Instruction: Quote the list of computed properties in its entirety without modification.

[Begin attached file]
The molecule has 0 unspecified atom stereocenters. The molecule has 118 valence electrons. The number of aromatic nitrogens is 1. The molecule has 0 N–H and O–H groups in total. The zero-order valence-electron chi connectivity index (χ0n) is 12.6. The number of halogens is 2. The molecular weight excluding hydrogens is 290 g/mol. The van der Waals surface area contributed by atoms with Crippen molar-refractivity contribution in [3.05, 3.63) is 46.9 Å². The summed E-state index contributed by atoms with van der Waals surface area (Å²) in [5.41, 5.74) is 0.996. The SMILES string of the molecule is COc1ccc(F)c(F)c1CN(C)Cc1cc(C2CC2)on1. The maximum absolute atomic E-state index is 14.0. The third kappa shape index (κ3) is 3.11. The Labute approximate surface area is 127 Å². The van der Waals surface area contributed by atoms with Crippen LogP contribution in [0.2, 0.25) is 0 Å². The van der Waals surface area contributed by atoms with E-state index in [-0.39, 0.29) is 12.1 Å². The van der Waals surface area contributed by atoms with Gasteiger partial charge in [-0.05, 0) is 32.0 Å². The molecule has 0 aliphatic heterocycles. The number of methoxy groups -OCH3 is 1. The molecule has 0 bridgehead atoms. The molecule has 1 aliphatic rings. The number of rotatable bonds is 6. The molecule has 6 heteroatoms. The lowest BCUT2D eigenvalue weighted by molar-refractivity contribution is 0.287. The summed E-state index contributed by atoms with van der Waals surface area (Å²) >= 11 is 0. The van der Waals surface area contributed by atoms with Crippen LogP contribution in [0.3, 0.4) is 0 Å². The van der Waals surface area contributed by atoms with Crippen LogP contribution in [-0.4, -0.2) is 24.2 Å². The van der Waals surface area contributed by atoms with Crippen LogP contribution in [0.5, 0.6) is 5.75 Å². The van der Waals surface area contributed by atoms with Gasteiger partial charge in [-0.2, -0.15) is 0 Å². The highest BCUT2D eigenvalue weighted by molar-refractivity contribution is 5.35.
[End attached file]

The molecule has 0 unspecified atom stereocenters. The molecule has 118 valence electrons. The number of aromatic nitrogens is 1. The molecule has 0 N–H and O–H groups in total. The zero-order valence-electron chi connectivity index (χ0n) is 12.6. The number of halogens is 2. The molecular weight excluding hydrogens is 290 g/mol. The van der Waals surface area contributed by atoms with Crippen molar-refractivity contribution in [3.05, 3.63) is 46.9 Å². The summed E-state index contributed by atoms with van der Waals surface area (Å²) in [5.41, 5.74) is 0.996. The SMILES string of the molecule is COc1ccc(F)c(F)c1CN(C)Cc1cc(C2CC2)on1. The maximum absolute atomic E-state index is 14.0. The third kappa shape index (κ3) is 3.11. The Labute approximate surface area is 127 Å². The van der Waals surface area contributed by atoms with Crippen LogP contribution in [0.2, 0.25) is 0 Å². The van der Waals surface area contributed by atoms with E-state index in [-0.39, 0.29) is 12.1 Å². The van der Waals surface area contributed by atoms with Gasteiger partial charge in [-0.05, 0) is 32.0 Å². The molecule has 0 aliphatic heterocycles. The number of methoxy groups -OCH3 is 1. The molecule has 0 bridgehead atoms. The molecule has 1 aliphatic rings. The number of rotatable bonds is 6. The molecule has 6 heteroatoms. The lowest BCUT2D eigenvalue weighted by molar-refractivity contribution is 0.287. The summed E-state index contributed by atoms with van der Waals surface area (Å²) >= 11 is 0. The van der Waals surface area contributed by atoms with Crippen LogP contribution in [0.3, 0.4) is 0 Å². The van der Waals surface area contributed by atoms with Crippen LogP contribution in [-0.4, -0.2) is 24.2 Å². The van der Waals surface area contributed by atoms with Crippen LogP contribution in [0.5, 0.6) is 5.75 Å². The van der Waals surface area contributed by atoms with Gasteiger partial charge in [-0.2, -0.15) is 0 Å². The highest BCUT2D eigenvalue weighted by molar-refractivity contribution is 5.35.